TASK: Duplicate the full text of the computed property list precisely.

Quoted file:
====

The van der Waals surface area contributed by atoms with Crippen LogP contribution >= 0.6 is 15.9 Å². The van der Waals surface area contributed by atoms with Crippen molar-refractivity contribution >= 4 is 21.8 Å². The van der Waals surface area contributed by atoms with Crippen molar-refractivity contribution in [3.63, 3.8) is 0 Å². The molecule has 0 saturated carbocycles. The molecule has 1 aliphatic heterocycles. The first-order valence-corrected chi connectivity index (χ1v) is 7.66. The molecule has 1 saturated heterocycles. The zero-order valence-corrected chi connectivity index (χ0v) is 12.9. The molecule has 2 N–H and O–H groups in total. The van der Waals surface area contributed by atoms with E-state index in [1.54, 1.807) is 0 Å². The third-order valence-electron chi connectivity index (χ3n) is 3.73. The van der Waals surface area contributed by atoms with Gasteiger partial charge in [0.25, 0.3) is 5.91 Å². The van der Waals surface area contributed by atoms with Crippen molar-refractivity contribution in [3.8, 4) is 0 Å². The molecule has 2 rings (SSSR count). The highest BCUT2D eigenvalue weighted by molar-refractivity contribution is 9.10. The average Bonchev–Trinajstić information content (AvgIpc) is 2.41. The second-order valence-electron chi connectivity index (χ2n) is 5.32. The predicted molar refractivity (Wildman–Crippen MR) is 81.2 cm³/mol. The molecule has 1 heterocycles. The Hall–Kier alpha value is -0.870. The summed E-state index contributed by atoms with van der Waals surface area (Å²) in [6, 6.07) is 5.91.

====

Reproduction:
The van der Waals surface area contributed by atoms with Crippen LogP contribution >= 0.6 is 15.9 Å². The van der Waals surface area contributed by atoms with Crippen molar-refractivity contribution >= 4 is 21.8 Å². The van der Waals surface area contributed by atoms with Crippen molar-refractivity contribution in [3.63, 3.8) is 0 Å². The molecule has 0 saturated carbocycles. The molecule has 1 aliphatic heterocycles. The first-order valence-corrected chi connectivity index (χ1v) is 7.66. The molecule has 1 saturated heterocycles. The zero-order valence-corrected chi connectivity index (χ0v) is 12.9. The molecule has 2 N–H and O–H groups in total. The van der Waals surface area contributed by atoms with E-state index in [1.54, 1.807) is 0 Å². The third-order valence-electron chi connectivity index (χ3n) is 3.73. The van der Waals surface area contributed by atoms with Gasteiger partial charge in [0.25, 0.3) is 5.91 Å². The van der Waals surface area contributed by atoms with Crippen molar-refractivity contribution in [3.8, 4) is 0 Å². The molecule has 2 rings (SSSR count). The highest BCUT2D eigenvalue weighted by molar-refractivity contribution is 9.10. The average Bonchev–Trinajstić information content (AvgIpc) is 2.41. The second-order valence-electron chi connectivity index (χ2n) is 5.32. The predicted molar refractivity (Wildman–Crippen MR) is 81.2 cm³/mol. The molecule has 1 heterocycles. The Hall–Kier alpha value is -0.870. The summed E-state index contributed by atoms with van der Waals surface area (Å²) in [6, 6.07) is 5.91.